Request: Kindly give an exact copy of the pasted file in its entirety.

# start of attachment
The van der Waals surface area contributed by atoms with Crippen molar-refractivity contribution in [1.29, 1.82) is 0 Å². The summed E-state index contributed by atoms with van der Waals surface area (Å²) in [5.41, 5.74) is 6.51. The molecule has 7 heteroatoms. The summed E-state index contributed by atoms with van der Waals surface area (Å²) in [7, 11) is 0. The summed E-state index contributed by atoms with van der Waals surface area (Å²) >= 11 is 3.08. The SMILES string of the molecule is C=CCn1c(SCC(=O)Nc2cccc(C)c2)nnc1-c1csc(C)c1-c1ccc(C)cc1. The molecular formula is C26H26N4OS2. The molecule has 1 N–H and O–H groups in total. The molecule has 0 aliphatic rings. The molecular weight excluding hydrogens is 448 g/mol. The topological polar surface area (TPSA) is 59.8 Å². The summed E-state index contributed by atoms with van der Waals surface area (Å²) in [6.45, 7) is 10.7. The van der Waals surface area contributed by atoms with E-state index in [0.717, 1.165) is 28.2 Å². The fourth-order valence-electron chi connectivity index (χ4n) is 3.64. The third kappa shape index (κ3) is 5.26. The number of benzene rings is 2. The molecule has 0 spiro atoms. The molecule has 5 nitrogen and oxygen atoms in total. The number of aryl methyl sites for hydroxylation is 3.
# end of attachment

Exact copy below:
The van der Waals surface area contributed by atoms with Crippen molar-refractivity contribution in [1.29, 1.82) is 0 Å². The summed E-state index contributed by atoms with van der Waals surface area (Å²) in [5.41, 5.74) is 6.51. The molecule has 7 heteroatoms. The summed E-state index contributed by atoms with van der Waals surface area (Å²) in [7, 11) is 0. The summed E-state index contributed by atoms with van der Waals surface area (Å²) >= 11 is 3.08. The SMILES string of the molecule is C=CCn1c(SCC(=O)Nc2cccc(C)c2)nnc1-c1csc(C)c1-c1ccc(C)cc1. The molecular formula is C26H26N4OS2. The molecule has 1 N–H and O–H groups in total. The molecule has 0 aliphatic rings. The molecular weight excluding hydrogens is 448 g/mol. The topological polar surface area (TPSA) is 59.8 Å². The summed E-state index contributed by atoms with van der Waals surface area (Å²) in [6.45, 7) is 10.7. The van der Waals surface area contributed by atoms with E-state index in [0.717, 1.165) is 28.2 Å². The fourth-order valence-electron chi connectivity index (χ4n) is 3.64. The third kappa shape index (κ3) is 5.26. The number of benzene rings is 2. The molecule has 0 spiro atoms. The molecule has 5 nitrogen and oxygen atoms in total. The number of aryl methyl sites for hydroxylation is 3.